Thursday, March 19, 2009

Mourning Natasha Richardson

Last Year I saw Vanessa Redgrave give an amazing, heartfelt performance in The Year of Magical Thinking. Though I had quibbles with the show, there was something profound about Redgrave’s performance of a woman dealing with the loss of her husband and daughter.

With Natasha Richardson’s very sad passing, that show keeps coming back into my head. I just keep thinking about the emotional reserves Redgrave must have tapped into to play Joan Didion each night and the way she lived—for the run of the show—as a childless mother. Did that experience prepare her in any small way to deal with her own daughter’s death? Will knowing Didion and Didion’s experience so intimately provide any kind of guide for how to get through this?

It’s probably a small and weird thing to be focusing on here, but it’s easier to ponder than all the ways we’re apparently always at death’s door. By the news accounts to-date, Richardson’s fall was a normal one, not some Sonny-Bono-into-a-tree sort of scenario. Everyone who has learned to ski has fallen plenty, and I never once wore a helmet all the times I went skiing in Vermont. No one else on the slopes was wearing one either. And it’s not just skiing; freak accidents like this suggest that the wrong tumble at any time or place could do a person in. I think that’s part of the reason why Richardson’s death has gotten so much media coverage and seems to have captured people’s attention. For all the resilience we have, we’re simultaneously extraordinarily frail.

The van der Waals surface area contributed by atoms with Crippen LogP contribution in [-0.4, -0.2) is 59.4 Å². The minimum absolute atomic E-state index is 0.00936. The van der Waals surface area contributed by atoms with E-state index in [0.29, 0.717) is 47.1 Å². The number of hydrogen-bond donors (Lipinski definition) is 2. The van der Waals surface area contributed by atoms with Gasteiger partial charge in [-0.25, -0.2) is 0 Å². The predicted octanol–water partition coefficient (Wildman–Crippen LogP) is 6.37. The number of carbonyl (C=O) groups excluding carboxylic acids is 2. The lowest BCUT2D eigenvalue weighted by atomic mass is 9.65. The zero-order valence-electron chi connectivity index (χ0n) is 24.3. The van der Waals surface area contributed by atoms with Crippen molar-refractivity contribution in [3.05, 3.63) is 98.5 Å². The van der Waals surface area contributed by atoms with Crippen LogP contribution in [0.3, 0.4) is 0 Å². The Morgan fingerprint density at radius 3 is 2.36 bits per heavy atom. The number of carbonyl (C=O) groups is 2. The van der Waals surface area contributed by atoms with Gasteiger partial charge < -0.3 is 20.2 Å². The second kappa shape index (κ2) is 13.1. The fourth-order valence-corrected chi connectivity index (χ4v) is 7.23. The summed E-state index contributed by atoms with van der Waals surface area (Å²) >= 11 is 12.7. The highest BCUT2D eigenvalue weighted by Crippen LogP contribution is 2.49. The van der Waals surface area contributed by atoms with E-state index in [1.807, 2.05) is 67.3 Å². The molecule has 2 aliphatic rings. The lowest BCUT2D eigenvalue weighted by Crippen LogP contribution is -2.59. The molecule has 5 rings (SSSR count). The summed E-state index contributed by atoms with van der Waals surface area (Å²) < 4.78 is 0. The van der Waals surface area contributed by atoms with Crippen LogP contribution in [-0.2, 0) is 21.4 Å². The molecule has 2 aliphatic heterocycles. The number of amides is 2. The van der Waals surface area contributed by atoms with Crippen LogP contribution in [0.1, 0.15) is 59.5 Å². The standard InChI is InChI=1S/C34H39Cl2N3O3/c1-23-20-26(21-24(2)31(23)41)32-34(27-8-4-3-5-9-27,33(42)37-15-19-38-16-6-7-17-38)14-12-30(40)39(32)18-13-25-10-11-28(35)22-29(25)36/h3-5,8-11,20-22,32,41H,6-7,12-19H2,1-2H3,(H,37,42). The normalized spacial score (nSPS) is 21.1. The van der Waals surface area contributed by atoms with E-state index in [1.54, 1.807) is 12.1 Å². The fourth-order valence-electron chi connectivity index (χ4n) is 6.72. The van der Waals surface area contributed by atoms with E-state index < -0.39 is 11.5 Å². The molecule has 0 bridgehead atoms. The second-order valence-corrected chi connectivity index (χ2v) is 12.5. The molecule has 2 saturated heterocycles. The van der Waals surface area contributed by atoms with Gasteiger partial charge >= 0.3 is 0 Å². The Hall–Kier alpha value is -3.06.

rena said...

I can't imagine the pain a parent feels when losing a child! Just awful.
Your last sentence is so true.

Tina said...

Very well said - all of it. I meant to read the Didion book when you first wrote about it. I must do it now.

This is actually something that pops into my head every once in a while walking through the hospital. We can walk away from car wrecks where the jaws of life are required. We can slip in the shower and never wake up.

Live it. Fully.